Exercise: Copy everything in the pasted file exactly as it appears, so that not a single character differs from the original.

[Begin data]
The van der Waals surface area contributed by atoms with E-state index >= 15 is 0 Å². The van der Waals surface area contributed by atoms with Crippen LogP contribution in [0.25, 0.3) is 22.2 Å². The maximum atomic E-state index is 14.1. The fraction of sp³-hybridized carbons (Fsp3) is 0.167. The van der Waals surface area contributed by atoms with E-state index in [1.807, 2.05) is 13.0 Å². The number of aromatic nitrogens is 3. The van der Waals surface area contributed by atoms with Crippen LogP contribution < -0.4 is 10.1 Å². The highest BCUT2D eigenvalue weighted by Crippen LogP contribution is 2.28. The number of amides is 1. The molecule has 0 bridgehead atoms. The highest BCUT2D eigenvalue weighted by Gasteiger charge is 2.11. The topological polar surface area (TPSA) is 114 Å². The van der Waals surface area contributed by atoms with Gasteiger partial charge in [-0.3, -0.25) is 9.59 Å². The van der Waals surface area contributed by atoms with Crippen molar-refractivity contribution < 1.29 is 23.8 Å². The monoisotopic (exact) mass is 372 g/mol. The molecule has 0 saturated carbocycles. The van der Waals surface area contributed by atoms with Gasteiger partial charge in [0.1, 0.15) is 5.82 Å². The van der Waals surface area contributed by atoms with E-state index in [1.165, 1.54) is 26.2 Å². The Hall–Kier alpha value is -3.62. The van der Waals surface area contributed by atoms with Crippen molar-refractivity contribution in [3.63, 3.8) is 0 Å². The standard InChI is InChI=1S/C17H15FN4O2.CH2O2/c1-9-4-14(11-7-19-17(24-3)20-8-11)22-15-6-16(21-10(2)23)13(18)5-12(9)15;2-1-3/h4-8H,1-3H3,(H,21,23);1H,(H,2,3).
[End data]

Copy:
The van der Waals surface area contributed by atoms with E-state index >= 15 is 0 Å². The van der Waals surface area contributed by atoms with Crippen LogP contribution in [0.25, 0.3) is 22.2 Å². The maximum atomic E-state index is 14.1. The fraction of sp³-hybridized carbons (Fsp3) is 0.167. The van der Waals surface area contributed by atoms with E-state index in [1.807, 2.05) is 13.0 Å². The number of aromatic nitrogens is 3. The van der Waals surface area contributed by atoms with Crippen LogP contribution < -0.4 is 10.1 Å². The highest BCUT2D eigenvalue weighted by Crippen LogP contribution is 2.28. The number of amides is 1. The molecule has 0 bridgehead atoms. The highest BCUT2D eigenvalue weighted by Gasteiger charge is 2.11. The topological polar surface area (TPSA) is 114 Å². The van der Waals surface area contributed by atoms with Gasteiger partial charge in [-0.3, -0.25) is 9.59 Å². The van der Waals surface area contributed by atoms with Crippen molar-refractivity contribution < 1.29 is 23.8 Å². The monoisotopic (exact) mass is 372 g/mol. The molecule has 0 saturated carbocycles. The van der Waals surface area contributed by atoms with Gasteiger partial charge in [0.1, 0.15) is 5.82 Å². The van der Waals surface area contributed by atoms with E-state index in [1.165, 1.54) is 26.2 Å². The Hall–Kier alpha value is -3.62. The van der Waals surface area contributed by atoms with Crippen molar-refractivity contribution in [3.63, 3.8) is 0 Å². The standard InChI is InChI=1S/C17H15FN4O2.CH2O2/c1-9-4-14(11-7-19-17(24-3)20-8-11)22-15-6-16(21-10(2)23)13(18)5-12(9)15;2-1-3/h4-8H,1-3H3,(H,21,23);1H,(H,2,3).